Best New Home
Modern Update of a Classic Form
Architect Tim Cuppett designed a new farmhouse accented with imperfectly layered Texas limestone. The purposely rambling plan looks like it was added onto over time. A windowed entry connects two structures in the spirit of a Southern dogtrot, yet the floor-to-ceiling glass gives it an updated feel. "So many of the elements on this house are familiar—white clapboard, metal roof, stacked-stone chimney," says Executive Editor Jessica Thuston. "Yet the windows are the first clue that it has a modern spin."
Link to the Land
"Most of my work is on urban lots. When we found ourselves designing on this wide-open land, we felt that it called for a farmhouse," Tim explains. He spread out the structure to achieve a sprawling appearance, with the kitchen at the heart of the home and other rooms winging out. Elevated slightly above ground and cloaked in a tall stand of shady oaks, the southeast-facing abode takes advantage of meadow views from every angle.
Tim calls the project a "cartoon" of the farmhouse style, updated with many youthful and graphic details. Black hinges and bold window mullions (made of painted mahogany, not metal) dial up the impact, as does the home's most eye-popping accent, the bright blue front door (painted Naples Blue; benjaminmoore.com).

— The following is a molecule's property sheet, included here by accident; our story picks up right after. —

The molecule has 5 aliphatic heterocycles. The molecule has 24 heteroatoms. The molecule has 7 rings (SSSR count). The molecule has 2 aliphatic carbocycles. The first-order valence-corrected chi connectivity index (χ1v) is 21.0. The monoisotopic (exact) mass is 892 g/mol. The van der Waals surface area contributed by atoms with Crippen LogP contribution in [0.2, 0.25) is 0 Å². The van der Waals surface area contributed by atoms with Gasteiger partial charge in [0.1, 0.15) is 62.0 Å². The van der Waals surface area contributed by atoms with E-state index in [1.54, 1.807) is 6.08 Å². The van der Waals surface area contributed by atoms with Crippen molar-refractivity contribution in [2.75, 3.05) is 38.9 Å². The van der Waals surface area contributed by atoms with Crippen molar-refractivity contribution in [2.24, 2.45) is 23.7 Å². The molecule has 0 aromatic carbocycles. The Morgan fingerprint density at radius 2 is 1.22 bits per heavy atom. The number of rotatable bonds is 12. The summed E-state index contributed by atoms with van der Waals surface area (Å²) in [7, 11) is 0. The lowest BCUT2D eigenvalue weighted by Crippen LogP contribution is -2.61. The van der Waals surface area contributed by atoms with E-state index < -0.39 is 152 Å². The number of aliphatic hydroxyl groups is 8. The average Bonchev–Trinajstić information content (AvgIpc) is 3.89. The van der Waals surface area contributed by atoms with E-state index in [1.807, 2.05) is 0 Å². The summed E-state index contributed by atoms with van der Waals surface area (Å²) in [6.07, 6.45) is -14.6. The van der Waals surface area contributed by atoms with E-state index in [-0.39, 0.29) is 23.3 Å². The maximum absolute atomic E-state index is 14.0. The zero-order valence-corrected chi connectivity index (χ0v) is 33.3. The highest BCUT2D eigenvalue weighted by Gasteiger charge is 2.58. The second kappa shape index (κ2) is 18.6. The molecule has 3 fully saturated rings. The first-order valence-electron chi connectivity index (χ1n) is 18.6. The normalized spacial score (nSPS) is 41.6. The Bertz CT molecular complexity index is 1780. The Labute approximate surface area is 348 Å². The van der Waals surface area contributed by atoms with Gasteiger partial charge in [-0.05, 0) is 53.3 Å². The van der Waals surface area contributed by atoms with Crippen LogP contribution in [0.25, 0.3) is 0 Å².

"I prefer one-room-deep houses. The windows let in daylight from opposite sides, creating a balanced effect," says Tim. "The homeowners do not have to flip a single switch during the day." Smart details such as the curved drywall ceiling in the stair hall help reflect sunshine straight into the living space.
"The floor plan feels light and airy, alluding to the farmhouse style, yet edgy enough so the decor could lead to a variety of looks," says Associate Decorating Editor Elly Poston. Also an interior designer, Tim filled the home with accessible furnishings from brands such as West Elm and Design Within Reach that have clean lines and offer mid-century modern appeal. He also incorporated early American accents in the mix for interest.
The kitchen's sturdy island features an equally hardy honed Absolute Black granite countertop. "The famous Breakers hotel inspired the light yellow glazed Walker Zanger ceramic tiles," says Tim.
Here, bottom drawers beneath the built-in banquette are designated for stowing linens. The shelf over the windows combines form with function, keeping daily essentials within easy reach.
Tim used a window rather than a solid wall to infuse the staircase with light. The ball ornament is an exaggerated take on the newel post. "It looks like it could roll right off," says Tim.
Adjacent to the kitchen, a built-in office nook looks out onto the backyard, keeping the kids under their mother's close watch. At left, an inset steel panel provides a place to show off artwork.
"The master bedroom is compact but feels big because of the vaulted, V-groove ceiling," Tim explains. A sliding barn door with concealed hardware leads to the master bath.